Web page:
Olmsted was the model of a respected establishment figure. He distinguished himself by his intellectual attainments as well as by his administrative and organizational ability. His books on the pre-Civil War South brought him early and lasting prominence. His leadership during the war, as executive secretary of the U.S. Sanitary Commission (predecessor of the Red Cross), together with his struggles with the Tammany mob over the management of Central Park, established him as a man of affairs. His success as a founding figure in landscape architecture gave him enormous professional stature. And, not least, his comfortable background and social standing gave him easy access to the rich and powerful.
Although Olmsted is associated with the national parks principally as a creator of ideas, he was plainly an effective shaper of events as well. He was responsible for the organization and direction of the long and difficult campaign for the establishment of a park around Niagara Falls. As early as 1869 he began meeting with influential opinion makers to plan how to combat the desecration of the falls. He directed the preparation of many magazine articles and of a petition that contained as dazzling a list of signers as any such document has ever had, including the signatures of all the sitting justices of the Supreme Court. The Niagara effort ended in success in 1883 when a bill authorizing creation of a state reservation was enacted by the New York legislature. Olmsted was plainly one kind of American hero, an idealist who could translate his ideas into effective political action.
John Muir was a very different, but at least equally appealing, figure. Muir embodied a great many of the personality characteristics of the western fantasy hero: a lonely, independent, self-reliant figure, sure of his values and uncorrupted by the softening ways of urban life. One can hardly think of the national parks without bringing to mind those photographs of John Muir, lean and austere, as unyielding in appearance as in principle, framed against the no less rugged peaks of the Sierras.
Muir was a folk-figure, but beyond that he, too, was a skillful shaper of public opinion. Unlike Olmsted, who wrote little after his early books on the South, and that with difficulty and awkward stiffness, Muir was a master of vivid, descriptive prose. He made the mountains come alive for millions to whom a voyage to California was a hoped-for, once-in-a-lifetime aspiration.
John Muir was no less impressive in person than he was in print. His landmark tour of the high country with Teddy Roosevelt, a public relations triumph of the highest order, was only one of many such experiences. Robert Underwood Johnson, editor of the influential Century magazine, describes in his autobiography an 1889 meeting with Muir and a subsequent tour of Muir country under the master’s tutelage. Thereafter, Century opened its pages to Muir, who used them to very great effect in the later battles over Yosemite.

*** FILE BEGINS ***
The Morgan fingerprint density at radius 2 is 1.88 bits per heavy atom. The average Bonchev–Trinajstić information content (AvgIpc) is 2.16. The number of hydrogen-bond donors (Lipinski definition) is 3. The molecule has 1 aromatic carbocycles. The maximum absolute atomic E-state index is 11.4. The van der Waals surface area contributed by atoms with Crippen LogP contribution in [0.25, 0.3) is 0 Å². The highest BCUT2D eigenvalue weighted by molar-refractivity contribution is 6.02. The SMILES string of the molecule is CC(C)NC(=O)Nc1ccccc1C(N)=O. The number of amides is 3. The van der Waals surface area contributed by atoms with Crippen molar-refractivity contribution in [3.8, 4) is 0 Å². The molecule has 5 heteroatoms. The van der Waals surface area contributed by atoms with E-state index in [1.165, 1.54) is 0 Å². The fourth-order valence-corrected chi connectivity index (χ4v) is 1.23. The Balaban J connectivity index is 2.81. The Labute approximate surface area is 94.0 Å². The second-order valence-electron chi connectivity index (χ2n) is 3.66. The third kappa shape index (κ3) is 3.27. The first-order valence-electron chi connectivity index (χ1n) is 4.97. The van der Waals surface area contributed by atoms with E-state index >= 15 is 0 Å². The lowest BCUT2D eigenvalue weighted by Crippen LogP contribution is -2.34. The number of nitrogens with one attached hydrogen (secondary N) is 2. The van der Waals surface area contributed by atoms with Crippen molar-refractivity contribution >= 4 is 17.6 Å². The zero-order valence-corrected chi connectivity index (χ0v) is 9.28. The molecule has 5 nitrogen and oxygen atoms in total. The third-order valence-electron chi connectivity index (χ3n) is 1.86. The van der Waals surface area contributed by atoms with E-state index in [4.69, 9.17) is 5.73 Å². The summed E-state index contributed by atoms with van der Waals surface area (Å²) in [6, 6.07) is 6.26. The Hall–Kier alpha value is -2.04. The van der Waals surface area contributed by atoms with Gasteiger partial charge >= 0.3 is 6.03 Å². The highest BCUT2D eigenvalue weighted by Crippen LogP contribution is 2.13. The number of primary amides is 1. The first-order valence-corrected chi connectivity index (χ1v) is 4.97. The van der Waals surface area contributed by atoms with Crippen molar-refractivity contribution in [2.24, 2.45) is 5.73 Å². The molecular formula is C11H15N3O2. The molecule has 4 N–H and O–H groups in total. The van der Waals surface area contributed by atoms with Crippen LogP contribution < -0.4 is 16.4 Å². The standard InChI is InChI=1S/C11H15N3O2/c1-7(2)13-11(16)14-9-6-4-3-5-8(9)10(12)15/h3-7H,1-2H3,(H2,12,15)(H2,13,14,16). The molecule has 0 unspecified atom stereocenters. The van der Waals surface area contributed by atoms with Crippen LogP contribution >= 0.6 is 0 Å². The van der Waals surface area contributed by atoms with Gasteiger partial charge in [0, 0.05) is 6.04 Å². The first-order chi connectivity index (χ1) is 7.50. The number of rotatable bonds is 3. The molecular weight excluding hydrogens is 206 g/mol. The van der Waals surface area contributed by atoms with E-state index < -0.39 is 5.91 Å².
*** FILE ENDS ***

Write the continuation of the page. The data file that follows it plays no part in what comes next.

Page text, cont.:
Stephen Mather was in no sense a founder; he did not become a figure in national park history until 1915, but as the first director of the National Park Service, he dominates the whole first era of the national parks system as a governmental institution. A millionaire businessman, Mather was a disciple of John Muir and an indefatigable admirer of the Sierra Nevada mountains. And he was the very model of an American salesman. He brought to the park service the identical traits—enthusiasm, imagination, a keen public relations sense, lavish spending, and an eye for good young talent—that had made him a commercial success.
Perhaps Mather’s most characteristic, successful, and widely known achievement occurred in 1915 as part of an effort to garner support for the upcoming congressional consideration of the bill to create a National Park Service. The need for such legislation had long been recognized, for every one of the fourteen parks then in existence was being run as a separate entity. There was no central park policy or budget, and the parks, having been managed to a substantial extent by the U.S. Cavalry, were in urgent need of both money and intelligent coordination. Bills had been introduced since 1910, and Congress had held hearings twice, but no law was brought to the point of enactment until Mather came on the scene.